All of that held true until March of this year. Until the coronavirus upended all our lives, changed our daily routines, changed how and where we work, who we see, how we eat, how we travel, how we worship and how we connect with others. I have done what you have done, tried my best to make good decisions, protect myself and my wife from harm, continued my work to care for my patients the best I can given the circumstances, and kept my cool, for the most part. We have personally been so very blessedly insulated from the ravages of this plague. As far as I know, no one in my family has contracted this virus, no one I work with has had it, and only a few of my patients have, most of them doing well in spite of having the illness.

In the last couple of months, one of our long term mental health center employees, someone who was there when I started working in the center almost twenty nine years ago, contracted the virus and died. He left behind a wife and young son. A pharmacist friend of mine, who visited our offices every month to inspect our medication areas before her retirement, has just been released after a ten day stay with COVID-19. A counselor who once had a family clinic that I did medical consultation with in the early nineties recently contracted the virus, got very ill very fast, refused to be placed on a ventilator, and died quickly of COVID-19. The disease is starting to hit home.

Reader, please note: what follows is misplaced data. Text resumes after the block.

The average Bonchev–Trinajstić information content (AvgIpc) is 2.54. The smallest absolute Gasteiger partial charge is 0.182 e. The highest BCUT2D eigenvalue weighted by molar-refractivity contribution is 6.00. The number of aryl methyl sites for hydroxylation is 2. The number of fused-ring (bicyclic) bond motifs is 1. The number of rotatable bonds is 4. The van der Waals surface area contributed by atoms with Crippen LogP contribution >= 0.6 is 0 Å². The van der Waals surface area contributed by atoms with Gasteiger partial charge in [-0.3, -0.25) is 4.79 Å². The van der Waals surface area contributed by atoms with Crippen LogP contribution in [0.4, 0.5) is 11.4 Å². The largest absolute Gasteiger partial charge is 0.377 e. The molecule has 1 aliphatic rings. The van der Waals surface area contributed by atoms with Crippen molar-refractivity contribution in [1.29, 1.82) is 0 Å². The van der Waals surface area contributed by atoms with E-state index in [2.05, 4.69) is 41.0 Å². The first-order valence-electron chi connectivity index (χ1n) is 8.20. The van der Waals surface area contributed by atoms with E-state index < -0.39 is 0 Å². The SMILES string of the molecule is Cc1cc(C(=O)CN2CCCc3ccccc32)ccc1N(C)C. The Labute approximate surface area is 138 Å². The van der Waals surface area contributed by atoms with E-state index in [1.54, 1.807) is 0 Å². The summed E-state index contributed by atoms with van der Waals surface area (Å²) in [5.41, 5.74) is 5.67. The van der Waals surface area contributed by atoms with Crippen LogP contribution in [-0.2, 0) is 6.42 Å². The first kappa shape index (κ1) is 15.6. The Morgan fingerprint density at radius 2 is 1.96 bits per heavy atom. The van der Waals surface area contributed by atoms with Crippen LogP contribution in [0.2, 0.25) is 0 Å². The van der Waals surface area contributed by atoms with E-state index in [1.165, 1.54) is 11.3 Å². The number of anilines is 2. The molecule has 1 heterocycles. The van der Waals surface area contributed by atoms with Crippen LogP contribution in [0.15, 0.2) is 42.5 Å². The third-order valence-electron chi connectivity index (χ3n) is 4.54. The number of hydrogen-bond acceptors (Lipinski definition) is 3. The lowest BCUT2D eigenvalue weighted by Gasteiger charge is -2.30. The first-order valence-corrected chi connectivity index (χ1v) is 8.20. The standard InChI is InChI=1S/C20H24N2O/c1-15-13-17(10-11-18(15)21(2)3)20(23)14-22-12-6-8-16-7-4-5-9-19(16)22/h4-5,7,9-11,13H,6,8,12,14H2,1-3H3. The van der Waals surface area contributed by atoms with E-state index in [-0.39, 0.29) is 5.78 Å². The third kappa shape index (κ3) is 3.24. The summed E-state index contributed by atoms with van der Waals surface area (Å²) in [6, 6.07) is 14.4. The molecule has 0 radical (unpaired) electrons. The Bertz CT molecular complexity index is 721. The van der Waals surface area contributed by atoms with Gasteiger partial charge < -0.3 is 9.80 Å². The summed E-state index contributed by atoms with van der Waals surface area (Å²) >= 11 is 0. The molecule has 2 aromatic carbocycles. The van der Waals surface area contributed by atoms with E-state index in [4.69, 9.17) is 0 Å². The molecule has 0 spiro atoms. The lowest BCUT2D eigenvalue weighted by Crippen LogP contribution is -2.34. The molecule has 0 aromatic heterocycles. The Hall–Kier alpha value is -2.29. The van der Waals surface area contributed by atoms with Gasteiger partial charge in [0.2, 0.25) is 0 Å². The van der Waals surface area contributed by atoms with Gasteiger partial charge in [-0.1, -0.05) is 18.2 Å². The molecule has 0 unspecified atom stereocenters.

I grieve these losses and setbacks for various reasons. I feel so badly for the families and loved ones of those who pass on. I rejoice over the victories of those who get infected but make it, all the while fretting over what long term consequences they may have to endure. I am sad that when someone like my counselor friend dies, not only because her life was most likely cut significantly short due to this illness, but because her death reminds me starkly that mine is coming too. She and I shared a slice of time, a set of circumstances, a place to talk and work, and a shared cause of promoting good mental health for the people we treated almost three decades ago. I sincerely hope that the work we have done together and that I continue to do goes on, but I am made painfully aware that we will not. We will end.

I do not fear death so much as I am not ready for it. Like everyone else, I am sure in my own feeble mind that this illness, this worst illness of its kind in the last hundred years, is not going to be the way that I will leave this life. It is not aiming for me. I will live a long life and become a grump old man who still likes to read and write and fish and take pictures and take walks by the river. Or will I? The uncertainty of these times is the biggest stress of all.

In watching this pandemic and how it is affecting all of us, I am reminded of a few basic things that we must attend to each and every day, as if it was going to be our last. Things that tend to shine through and demand our attention when someone dies and passes on, leaving their legacies.